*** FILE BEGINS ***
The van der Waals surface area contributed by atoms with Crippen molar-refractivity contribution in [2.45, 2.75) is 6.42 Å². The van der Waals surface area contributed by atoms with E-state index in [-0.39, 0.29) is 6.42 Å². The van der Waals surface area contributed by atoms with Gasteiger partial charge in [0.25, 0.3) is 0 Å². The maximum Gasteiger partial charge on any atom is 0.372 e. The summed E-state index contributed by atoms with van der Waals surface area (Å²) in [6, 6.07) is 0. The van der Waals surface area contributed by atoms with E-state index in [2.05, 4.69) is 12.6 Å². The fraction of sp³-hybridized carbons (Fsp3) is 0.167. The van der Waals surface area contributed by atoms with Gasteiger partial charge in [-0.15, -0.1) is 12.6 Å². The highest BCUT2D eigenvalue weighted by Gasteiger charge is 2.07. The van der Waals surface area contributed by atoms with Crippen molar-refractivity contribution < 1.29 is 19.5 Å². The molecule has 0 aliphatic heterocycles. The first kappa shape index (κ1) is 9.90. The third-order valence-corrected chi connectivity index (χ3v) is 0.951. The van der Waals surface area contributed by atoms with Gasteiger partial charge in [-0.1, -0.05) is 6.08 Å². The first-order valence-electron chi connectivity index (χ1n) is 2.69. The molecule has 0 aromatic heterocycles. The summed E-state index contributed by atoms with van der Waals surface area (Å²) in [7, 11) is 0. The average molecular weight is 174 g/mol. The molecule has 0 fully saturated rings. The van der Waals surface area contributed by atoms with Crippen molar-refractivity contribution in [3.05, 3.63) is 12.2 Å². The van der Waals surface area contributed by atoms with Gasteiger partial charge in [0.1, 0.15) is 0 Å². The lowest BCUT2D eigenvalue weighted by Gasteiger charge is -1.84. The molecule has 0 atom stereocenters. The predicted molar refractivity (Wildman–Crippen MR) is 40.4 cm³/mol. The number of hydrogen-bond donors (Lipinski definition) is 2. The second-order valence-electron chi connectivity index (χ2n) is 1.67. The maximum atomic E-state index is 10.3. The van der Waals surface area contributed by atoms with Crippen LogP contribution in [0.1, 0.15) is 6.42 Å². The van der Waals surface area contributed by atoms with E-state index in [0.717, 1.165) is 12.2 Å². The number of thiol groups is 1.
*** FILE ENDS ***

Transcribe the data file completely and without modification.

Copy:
The van der Waals surface area contributed by atoms with Crippen molar-refractivity contribution in [2.45, 2.75) is 6.42 Å². The van der Waals surface area contributed by atoms with E-state index in [-0.39, 0.29) is 6.42 Å². The van der Waals surface area contributed by atoms with Gasteiger partial charge in [0.25, 0.3) is 0 Å². The maximum Gasteiger partial charge on any atom is 0.372 e. The summed E-state index contributed by atoms with van der Waals surface area (Å²) in [6, 6.07) is 0. The van der Waals surface area contributed by atoms with E-state index in [2.05, 4.69) is 12.6 Å². The fraction of sp³-hybridized carbons (Fsp3) is 0.167. The van der Waals surface area contributed by atoms with Gasteiger partial charge in [-0.15, -0.1) is 12.6 Å². The highest BCUT2D eigenvalue weighted by Gasteiger charge is 2.07. The van der Waals surface area contributed by atoms with Crippen molar-refractivity contribution < 1.29 is 19.5 Å². The molecule has 0 aliphatic heterocycles. The first kappa shape index (κ1) is 9.90. The third-order valence-corrected chi connectivity index (χ3v) is 0.951. The van der Waals surface area contributed by atoms with Gasteiger partial charge in [-0.1, -0.05) is 6.08 Å². The first-order valence-electron chi connectivity index (χ1n) is 2.69. The molecule has 0 aromatic heterocycles. The summed E-state index contributed by atoms with van der Waals surface area (Å²) in [7, 11) is 0. The average molecular weight is 174 g/mol. The molecule has 0 fully saturated rings. The van der Waals surface area contributed by atoms with Crippen molar-refractivity contribution in [3.05, 3.63) is 12.2 Å². The van der Waals surface area contributed by atoms with Gasteiger partial charge in [0.1, 0.15) is 0 Å². The lowest BCUT2D eigenvalue weighted by Gasteiger charge is -1.84. The molecule has 0 atom stereocenters. The predicted molar refractivity (Wildman–Crippen MR) is 40.4 cm³/mol. The number of hydrogen-bond donors (Lipinski definition) is 2. The second-order valence-electron chi connectivity index (χ2n) is 1.67. The maximum atomic E-state index is 10.3. The van der Waals surface area contributed by atoms with Crippen LogP contribution in [0.1, 0.15) is 6.42 Å². The van der Waals surface area contributed by atoms with E-state index in [0.717, 1.165) is 12.2 Å². The number of thiol groups is 1.